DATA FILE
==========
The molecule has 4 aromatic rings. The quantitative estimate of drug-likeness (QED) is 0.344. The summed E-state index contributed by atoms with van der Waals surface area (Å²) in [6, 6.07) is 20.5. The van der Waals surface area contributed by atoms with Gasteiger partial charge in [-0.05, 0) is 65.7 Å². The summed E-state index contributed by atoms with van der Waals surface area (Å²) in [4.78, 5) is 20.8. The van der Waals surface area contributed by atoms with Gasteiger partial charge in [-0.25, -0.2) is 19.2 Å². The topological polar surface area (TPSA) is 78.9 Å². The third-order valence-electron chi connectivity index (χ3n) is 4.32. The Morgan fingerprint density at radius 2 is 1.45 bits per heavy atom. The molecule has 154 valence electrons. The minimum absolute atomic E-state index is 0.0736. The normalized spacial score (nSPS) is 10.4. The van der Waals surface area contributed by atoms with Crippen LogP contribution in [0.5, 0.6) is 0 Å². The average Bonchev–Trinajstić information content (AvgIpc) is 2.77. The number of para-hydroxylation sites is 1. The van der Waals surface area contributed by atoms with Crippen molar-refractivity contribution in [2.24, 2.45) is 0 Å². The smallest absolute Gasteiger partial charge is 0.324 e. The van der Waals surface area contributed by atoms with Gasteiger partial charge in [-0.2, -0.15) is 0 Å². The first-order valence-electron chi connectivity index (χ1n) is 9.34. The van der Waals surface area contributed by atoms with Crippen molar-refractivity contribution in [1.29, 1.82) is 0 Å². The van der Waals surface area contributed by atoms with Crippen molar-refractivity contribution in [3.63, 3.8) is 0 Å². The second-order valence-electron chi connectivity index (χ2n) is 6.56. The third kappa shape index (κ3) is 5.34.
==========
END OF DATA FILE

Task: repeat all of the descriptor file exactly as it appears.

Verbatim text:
The molecule has 4 aromatic rings. The quantitative estimate of drug-likeness (QED) is 0.344. The summed E-state index contributed by atoms with van der Waals surface area (Å²) in [6, 6.07) is 20.5. The van der Waals surface area contributed by atoms with Gasteiger partial charge in [-0.05, 0) is 65.7 Å². The summed E-state index contributed by atoms with van der Waals surface area (Å²) in [4.78, 5) is 20.8. The van der Waals surface area contributed by atoms with Gasteiger partial charge in [-0.25, -0.2) is 19.2 Å². The topological polar surface area (TPSA) is 78.9 Å². The third-order valence-electron chi connectivity index (χ3n) is 4.32. The Morgan fingerprint density at radius 2 is 1.45 bits per heavy atom. The molecule has 154 valence electrons. The minimum absolute atomic E-state index is 0.0736. The normalized spacial score (nSPS) is 10.4. The van der Waals surface area contributed by atoms with Crippen LogP contribution in [0.5, 0.6) is 0 Å². The average Bonchev–Trinajstić information content (AvgIpc) is 2.77. The number of para-hydroxylation sites is 1. The van der Waals surface area contributed by atoms with Crippen molar-refractivity contribution in [2.24, 2.45) is 0 Å². The smallest absolute Gasteiger partial charge is 0.324 e. The van der Waals surface area contributed by atoms with Gasteiger partial charge in [-0.2, -0.15) is 0 Å². The first-order valence-electron chi connectivity index (χ1n) is 9.34. The van der Waals surface area contributed by atoms with Crippen molar-refractivity contribution in [1.29, 1.82) is 0 Å². The van der Waals surface area contributed by atoms with Crippen molar-refractivity contribution in [3.63, 3.8) is 0 Å². The second-order valence-electron chi connectivity index (χ2n) is 6.56. The third kappa shape index (κ3) is 5.34.